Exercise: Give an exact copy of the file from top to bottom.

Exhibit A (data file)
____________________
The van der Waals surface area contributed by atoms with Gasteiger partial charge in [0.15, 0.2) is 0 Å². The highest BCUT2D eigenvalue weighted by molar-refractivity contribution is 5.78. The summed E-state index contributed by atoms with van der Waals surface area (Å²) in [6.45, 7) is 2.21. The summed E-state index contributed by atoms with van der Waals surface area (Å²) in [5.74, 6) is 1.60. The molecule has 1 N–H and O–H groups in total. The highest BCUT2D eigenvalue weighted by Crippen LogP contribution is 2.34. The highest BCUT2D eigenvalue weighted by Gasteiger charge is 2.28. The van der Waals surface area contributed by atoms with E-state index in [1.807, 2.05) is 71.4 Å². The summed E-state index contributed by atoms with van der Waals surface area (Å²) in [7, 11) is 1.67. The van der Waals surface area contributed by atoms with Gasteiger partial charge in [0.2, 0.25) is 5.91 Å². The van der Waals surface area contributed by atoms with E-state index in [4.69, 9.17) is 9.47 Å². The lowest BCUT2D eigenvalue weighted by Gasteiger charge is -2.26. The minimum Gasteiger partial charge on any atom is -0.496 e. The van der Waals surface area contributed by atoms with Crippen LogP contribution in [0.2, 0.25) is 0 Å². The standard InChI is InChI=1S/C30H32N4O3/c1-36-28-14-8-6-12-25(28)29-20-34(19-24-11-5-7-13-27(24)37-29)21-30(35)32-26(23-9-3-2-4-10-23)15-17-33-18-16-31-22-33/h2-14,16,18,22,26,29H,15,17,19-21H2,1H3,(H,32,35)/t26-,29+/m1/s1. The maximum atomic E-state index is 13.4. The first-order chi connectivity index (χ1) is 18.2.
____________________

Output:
The van der Waals surface area contributed by atoms with Gasteiger partial charge in [0.15, 0.2) is 0 Å². The highest BCUT2D eigenvalue weighted by molar-refractivity contribution is 5.78. The summed E-state index contributed by atoms with van der Waals surface area (Å²) in [6.45, 7) is 2.21. The summed E-state index contributed by atoms with van der Waals surface area (Å²) in [5.74, 6) is 1.60. The molecule has 1 N–H and O–H groups in total. The highest BCUT2D eigenvalue weighted by Crippen LogP contribution is 2.34. The highest BCUT2D eigenvalue weighted by Gasteiger charge is 2.28. The van der Waals surface area contributed by atoms with E-state index in [1.807, 2.05) is 71.4 Å². The summed E-state index contributed by atoms with van der Waals surface area (Å²) in [7, 11) is 1.67. The van der Waals surface area contributed by atoms with Gasteiger partial charge in [0.2, 0.25) is 5.91 Å². The van der Waals surface area contributed by atoms with E-state index in [4.69, 9.17) is 9.47 Å². The lowest BCUT2D eigenvalue weighted by Gasteiger charge is -2.26. The minimum Gasteiger partial charge on any atom is -0.496 e. The van der Waals surface area contributed by atoms with Crippen LogP contribution in [0.2, 0.25) is 0 Å². The standard InChI is InChI=1S/C30H32N4O3/c1-36-28-14-8-6-12-25(28)29-20-34(19-24-11-5-7-13-27(24)37-29)21-30(35)32-26(23-9-3-2-4-10-23)15-17-33-18-16-31-22-33/h2-14,16,18,22,26,29H,15,17,19-21H2,1H3,(H,32,35)/t26-,29+/m1/s1. The maximum atomic E-state index is 13.4. The first-order chi connectivity index (χ1) is 18.2.